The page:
Smoothing The Path From Foreign Lips To American Ears

Ann McClure's picture

For hundreds of grown men and women here, work can mean sticking fingers into models of the human mouth, or trying to talk while peering at their tongues in mirrors or while hopping up and down stairs.

They are foreign graduate students at Ohio University who are spending up to two hours a day learning how to speak so that their American colleagues and students will understand them. Many of them spend more than a year in the program, and they are not allowed to teach until their English instructors say they are ready.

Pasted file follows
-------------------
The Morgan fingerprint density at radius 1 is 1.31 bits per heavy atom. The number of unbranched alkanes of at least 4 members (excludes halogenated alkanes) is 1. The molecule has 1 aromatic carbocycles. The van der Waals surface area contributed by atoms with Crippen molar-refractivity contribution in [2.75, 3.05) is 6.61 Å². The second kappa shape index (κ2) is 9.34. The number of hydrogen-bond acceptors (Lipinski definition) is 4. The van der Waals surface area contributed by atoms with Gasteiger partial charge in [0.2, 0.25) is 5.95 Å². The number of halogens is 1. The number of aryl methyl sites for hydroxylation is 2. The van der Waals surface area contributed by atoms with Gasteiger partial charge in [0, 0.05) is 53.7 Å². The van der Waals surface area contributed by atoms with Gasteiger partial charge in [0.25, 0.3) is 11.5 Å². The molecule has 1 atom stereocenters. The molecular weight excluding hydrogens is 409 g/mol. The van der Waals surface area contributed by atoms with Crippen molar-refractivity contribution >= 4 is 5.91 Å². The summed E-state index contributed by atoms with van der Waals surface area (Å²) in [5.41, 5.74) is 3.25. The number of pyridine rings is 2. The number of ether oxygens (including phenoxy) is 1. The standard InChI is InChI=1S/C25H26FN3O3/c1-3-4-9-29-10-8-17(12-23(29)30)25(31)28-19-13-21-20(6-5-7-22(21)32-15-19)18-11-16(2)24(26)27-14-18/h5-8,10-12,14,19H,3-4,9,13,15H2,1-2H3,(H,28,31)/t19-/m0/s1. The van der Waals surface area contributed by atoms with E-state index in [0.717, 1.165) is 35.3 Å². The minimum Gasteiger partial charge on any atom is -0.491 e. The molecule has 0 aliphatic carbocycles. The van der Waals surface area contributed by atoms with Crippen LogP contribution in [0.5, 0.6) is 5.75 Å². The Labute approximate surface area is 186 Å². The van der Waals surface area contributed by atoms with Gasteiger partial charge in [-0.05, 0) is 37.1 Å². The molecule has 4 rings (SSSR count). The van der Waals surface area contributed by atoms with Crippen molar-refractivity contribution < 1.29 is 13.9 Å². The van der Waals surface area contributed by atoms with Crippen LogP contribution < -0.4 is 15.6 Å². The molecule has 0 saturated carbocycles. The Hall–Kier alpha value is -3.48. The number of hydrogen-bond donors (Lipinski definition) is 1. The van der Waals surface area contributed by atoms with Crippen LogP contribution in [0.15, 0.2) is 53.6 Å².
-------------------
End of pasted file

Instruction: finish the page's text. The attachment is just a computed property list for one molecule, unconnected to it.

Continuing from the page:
It is a complaint familiar to millions of alumni of research universities: the master’s or doctoral candidate from overseas, employed as a teaching assistant, whose accent is too thick for undergraduate students to penetrate. And it is an issue that many universities are addressing more seriously, using a better set of tools, than in years past.

“These are often students whose reading and writing in English is excellent, but whom Americans have a very hard time comprehending, and it calls for a lot of work,” said Dawn Bikowski, the director of the English Language Improvement Program here.

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